But I have had no personal experience with ordering anything other than trilostane. I just know that, in that case, it was going to be a huge hassle for my vet to obtain a formal import waiver. Whereas, for me as an individual, it was a simple matter for me to order the drug directly.

Marianne

We Hope
10-08-2009, 11:40 AM
Marianne,

At the time we were in need of this, there was quite a "heavy hand" policy with regard to certain drugs. Insulin happened to be one of them.

Since Canadian prices were (and still are) cheaper, many people on fixed incomes were taking their chances by ordering from Canadian pharmacies for their own needs. Some of them had their insulin seized. (Quite a bit of this was Lilly insulin made in the US for the Canadian market.) When I needed a back up vial of the discontinued Iletin II Lente (in case there were supply problems), you couldn't buy a vial at all in the US, but you could still obtain them in Canada.

Knowing that the "hammer" was down, I ordered from a Manitoba pharmacy, but asked them not to label the package as insulin, and explained why. It went through without anyone getting "curious".

We were told that there had been only one previous IND-personal use approval for Caninsulin; it was for a dog who'd been a resident of another country. The approval was made to allow the treatment to continue. If we were denied, I considered taking Lucky temporarily to Canada so he could begin treatment with it and then re-applying for the IND under the same conditions, if that was to be the only way he could get what he needed.

With the help of Intervet, Lucky was approved and became the first US patient who was not either part of a previous trial or a previous user of Caninsulin. I can't say enough good things about them; before 24 hours were up after the initial "help!" e-mail to their Netherlands headquarters, we heard from the person in charge of the pending approval (as Vetsulin) in the US. The IND papers were filed that afternoon.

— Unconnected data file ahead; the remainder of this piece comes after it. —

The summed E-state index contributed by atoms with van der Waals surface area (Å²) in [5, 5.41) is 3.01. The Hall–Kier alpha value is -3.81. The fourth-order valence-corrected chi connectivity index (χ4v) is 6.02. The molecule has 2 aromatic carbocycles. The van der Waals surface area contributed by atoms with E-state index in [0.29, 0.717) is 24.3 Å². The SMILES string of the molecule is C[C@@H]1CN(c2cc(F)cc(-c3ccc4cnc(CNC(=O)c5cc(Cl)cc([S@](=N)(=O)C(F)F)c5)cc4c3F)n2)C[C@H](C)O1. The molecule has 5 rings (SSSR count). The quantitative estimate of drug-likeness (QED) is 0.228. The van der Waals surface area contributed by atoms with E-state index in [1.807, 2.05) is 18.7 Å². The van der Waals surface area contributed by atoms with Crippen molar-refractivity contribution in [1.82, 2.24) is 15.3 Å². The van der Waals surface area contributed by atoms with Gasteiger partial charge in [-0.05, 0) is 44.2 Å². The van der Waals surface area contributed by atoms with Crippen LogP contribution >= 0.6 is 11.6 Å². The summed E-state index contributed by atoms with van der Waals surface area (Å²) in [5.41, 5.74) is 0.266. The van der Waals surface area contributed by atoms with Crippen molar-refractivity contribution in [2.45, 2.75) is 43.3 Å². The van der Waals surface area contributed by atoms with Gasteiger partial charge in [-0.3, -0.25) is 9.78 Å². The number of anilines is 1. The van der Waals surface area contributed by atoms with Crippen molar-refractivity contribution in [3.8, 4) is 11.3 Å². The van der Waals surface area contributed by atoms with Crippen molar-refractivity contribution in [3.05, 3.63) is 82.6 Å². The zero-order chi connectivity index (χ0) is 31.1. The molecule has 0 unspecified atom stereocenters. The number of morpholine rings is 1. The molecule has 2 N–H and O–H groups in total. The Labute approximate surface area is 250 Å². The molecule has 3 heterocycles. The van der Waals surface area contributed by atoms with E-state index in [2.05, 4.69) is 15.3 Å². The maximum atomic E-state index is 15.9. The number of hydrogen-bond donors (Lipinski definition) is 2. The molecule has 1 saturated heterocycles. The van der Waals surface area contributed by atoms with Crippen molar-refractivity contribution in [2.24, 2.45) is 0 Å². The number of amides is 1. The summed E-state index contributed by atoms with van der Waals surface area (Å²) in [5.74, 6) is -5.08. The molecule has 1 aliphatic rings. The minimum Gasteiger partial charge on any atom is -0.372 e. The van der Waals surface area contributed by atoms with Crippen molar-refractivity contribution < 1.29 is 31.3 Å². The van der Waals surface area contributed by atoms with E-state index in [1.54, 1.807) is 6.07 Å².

This was the only option we had and for those who need drugs where this is or was their only chance, I'm glad there are a lot less hoops to jump through before that happens! :)

Kathy

labblab
10-08-2009, 04:27 PM
This was the only option we had and for those who need drugs where this is or was their only chance, I'm glad there are a lot less hoops to jump through before that happens! :)

Kathy
Kathy, you are probably about ready to slap me silly at this point. But what I'm not seeing is any substantive change to the FDA's written policy re: personal importation that makes things any more or less easier for individuals to bring in unapproved drugs. All that I am seeing from the JAVMA article is that the FDA is no longer going to issue import waivers to vets. But the referenced regulations re: personal importation of unapproved drugs seem to be identical to the same policies that have already been in place for some time (case-by-case review with no guarantees, but with exceptions granted under certain circumstances). But I definitely may be missing something here...:confused: Are you maybe talking about informal, unwritten policies?

Marianne

We Hope
10-08-2009, 05:37 PM
Marianne,

When we were working on this, while I saw what was in place at the "human" side of FDA, no matter how I searched CVM, I found nothing on their site that detailed what one did for a veterinary drug.

We wound up contacting the CVM Ombudsman to get the information. It was the Ombudsman who told us we needed to (at the time) make the request in the form that we did. We began working on this when we realized we needed some information that only the pharmaceutical company could provide in order to make it.

This was when Intervet was contacted and they told us we needed to follow these procedures and would assist us with the filing of the paperwork.

If the disappearance of the need for IND-personal use-veterinary paperwork means that it will be easier to obtain a needed drug from elsewhere by whoever needs to do this, I still think it will be a benefit, if for no other reason than it eliminates the waiting period while CVM considers your case.

Kathy

labblab
10-09-2009, 04:48 AM
Gotcha! :) And you're right, I've been relying on the "general" importation policies as opposed to having found any specific CVM guidelines. So it is reassuring to confirm from the JAVMA article that the general guidelines do also govern the importation of drugs for animals. Thanks for finding and posting this info!

Marianne